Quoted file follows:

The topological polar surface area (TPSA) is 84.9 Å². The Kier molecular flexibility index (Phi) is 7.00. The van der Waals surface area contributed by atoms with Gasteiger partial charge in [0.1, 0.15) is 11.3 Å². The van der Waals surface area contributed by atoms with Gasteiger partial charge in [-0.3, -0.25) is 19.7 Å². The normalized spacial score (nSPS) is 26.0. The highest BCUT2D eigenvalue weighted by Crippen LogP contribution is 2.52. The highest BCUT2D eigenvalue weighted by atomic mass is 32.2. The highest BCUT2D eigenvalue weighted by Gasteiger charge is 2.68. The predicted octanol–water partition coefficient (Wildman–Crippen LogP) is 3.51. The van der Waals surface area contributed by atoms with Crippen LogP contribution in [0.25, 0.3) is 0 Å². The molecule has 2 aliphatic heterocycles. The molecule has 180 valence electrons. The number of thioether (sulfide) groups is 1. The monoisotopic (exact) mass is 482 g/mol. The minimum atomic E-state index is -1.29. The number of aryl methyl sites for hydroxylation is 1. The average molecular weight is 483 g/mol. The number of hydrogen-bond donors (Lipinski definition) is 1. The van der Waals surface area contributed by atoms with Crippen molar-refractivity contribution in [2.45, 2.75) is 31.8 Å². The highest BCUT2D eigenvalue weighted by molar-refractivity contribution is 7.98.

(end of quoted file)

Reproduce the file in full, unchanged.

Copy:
The topological polar surface area (TPSA) is 84.9 Å². The Kier molecular flexibility index (Phi) is 7.00. The van der Waals surface area contributed by atoms with Gasteiger partial charge in [0.1, 0.15) is 11.3 Å². The van der Waals surface area contributed by atoms with Gasteiger partial charge in [-0.3, -0.25) is 19.7 Å². The normalized spacial score (nSPS) is 26.0. The highest BCUT2D eigenvalue weighted by Crippen LogP contribution is 2.52. The highest BCUT2D eigenvalue weighted by atomic mass is 32.2. The highest BCUT2D eigenvalue weighted by Gasteiger charge is 2.68. The predicted octanol–water partition coefficient (Wildman–Crippen LogP) is 3.51. The van der Waals surface area contributed by atoms with Crippen LogP contribution in [0.25, 0.3) is 0 Å². The molecule has 2 aliphatic heterocycles. The molecule has 180 valence electrons. The number of thioether (sulfide) groups is 1. The monoisotopic (exact) mass is 482 g/mol. The minimum atomic E-state index is -1.29. The number of aryl methyl sites for hydroxylation is 1. The average molecular weight is 483 g/mol. The number of hydrogen-bond donors (Lipinski definition) is 1. The van der Waals surface area contributed by atoms with Crippen molar-refractivity contribution in [2.45, 2.75) is 31.8 Å². The highest BCUT2D eigenvalue weighted by molar-refractivity contribution is 7.98.